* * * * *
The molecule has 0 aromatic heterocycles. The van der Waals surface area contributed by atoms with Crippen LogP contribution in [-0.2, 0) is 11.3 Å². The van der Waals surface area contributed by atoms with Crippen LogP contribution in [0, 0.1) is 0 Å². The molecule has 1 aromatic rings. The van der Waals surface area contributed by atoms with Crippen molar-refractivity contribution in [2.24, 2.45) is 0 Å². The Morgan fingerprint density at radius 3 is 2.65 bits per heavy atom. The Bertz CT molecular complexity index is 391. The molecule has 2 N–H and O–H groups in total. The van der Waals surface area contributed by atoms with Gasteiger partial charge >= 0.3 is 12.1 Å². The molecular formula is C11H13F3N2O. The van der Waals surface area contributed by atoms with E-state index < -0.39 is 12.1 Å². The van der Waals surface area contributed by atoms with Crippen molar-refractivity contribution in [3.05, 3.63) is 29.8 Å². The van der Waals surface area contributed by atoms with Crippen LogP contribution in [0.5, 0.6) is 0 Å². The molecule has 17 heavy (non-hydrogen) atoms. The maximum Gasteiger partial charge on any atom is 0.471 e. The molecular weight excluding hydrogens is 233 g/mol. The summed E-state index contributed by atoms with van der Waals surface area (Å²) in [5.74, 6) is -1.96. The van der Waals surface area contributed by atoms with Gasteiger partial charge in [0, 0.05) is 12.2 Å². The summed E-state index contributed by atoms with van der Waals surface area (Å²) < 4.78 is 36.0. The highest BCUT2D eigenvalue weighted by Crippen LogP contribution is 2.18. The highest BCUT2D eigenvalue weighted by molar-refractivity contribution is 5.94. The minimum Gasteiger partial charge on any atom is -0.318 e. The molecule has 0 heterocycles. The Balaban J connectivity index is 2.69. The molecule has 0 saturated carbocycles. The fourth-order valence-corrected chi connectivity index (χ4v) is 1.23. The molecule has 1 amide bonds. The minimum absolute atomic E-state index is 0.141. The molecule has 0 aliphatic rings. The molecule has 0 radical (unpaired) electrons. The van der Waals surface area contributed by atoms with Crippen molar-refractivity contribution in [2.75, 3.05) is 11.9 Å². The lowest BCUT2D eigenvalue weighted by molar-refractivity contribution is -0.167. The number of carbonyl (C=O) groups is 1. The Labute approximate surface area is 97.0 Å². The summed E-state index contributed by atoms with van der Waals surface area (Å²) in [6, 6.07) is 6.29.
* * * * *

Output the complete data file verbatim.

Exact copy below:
The molecule has 0 aromatic heterocycles. The van der Waals surface area contributed by atoms with Crippen LogP contribution in [-0.2, 0) is 11.3 Å². The van der Waals surface area contributed by atoms with Crippen LogP contribution in [0, 0.1) is 0 Å². The molecule has 1 aromatic rings. The van der Waals surface area contributed by atoms with Crippen molar-refractivity contribution in [2.24, 2.45) is 0 Å². The Morgan fingerprint density at radius 3 is 2.65 bits per heavy atom. The Bertz CT molecular complexity index is 391. The molecule has 2 N–H and O–H groups in total. The van der Waals surface area contributed by atoms with Gasteiger partial charge >= 0.3 is 12.1 Å². The molecular formula is C11H13F3N2O. The van der Waals surface area contributed by atoms with E-state index < -0.39 is 12.1 Å². The van der Waals surface area contributed by atoms with Crippen molar-refractivity contribution in [3.05, 3.63) is 29.8 Å². The van der Waals surface area contributed by atoms with Crippen LogP contribution in [0.5, 0.6) is 0 Å². The molecule has 17 heavy (non-hydrogen) atoms. The maximum Gasteiger partial charge on any atom is 0.471 e. The molecular weight excluding hydrogens is 233 g/mol. The summed E-state index contributed by atoms with van der Waals surface area (Å²) in [5.74, 6) is -1.96. The van der Waals surface area contributed by atoms with Gasteiger partial charge in [0, 0.05) is 12.2 Å². The summed E-state index contributed by atoms with van der Waals surface area (Å²) < 4.78 is 36.0. The highest BCUT2D eigenvalue weighted by Crippen LogP contribution is 2.18. The highest BCUT2D eigenvalue weighted by molar-refractivity contribution is 5.94. The minimum Gasteiger partial charge on any atom is -0.318 e. The molecule has 0 heterocycles. The Balaban J connectivity index is 2.69. The molecule has 0 saturated carbocycles. The fourth-order valence-corrected chi connectivity index (χ4v) is 1.23. The molecule has 1 amide bonds. The minimum absolute atomic E-state index is 0.141. The molecule has 0 aliphatic rings. The molecule has 0 radical (unpaired) electrons. The van der Waals surface area contributed by atoms with Crippen molar-refractivity contribution in [2.75, 3.05) is 11.9 Å². The lowest BCUT2D eigenvalue weighted by molar-refractivity contribution is -0.167. The number of carbonyl (C=O) groups is 1. The Labute approximate surface area is 97.0 Å². The summed E-state index contributed by atoms with van der Waals surface area (Å²) in [6, 6.07) is 6.29.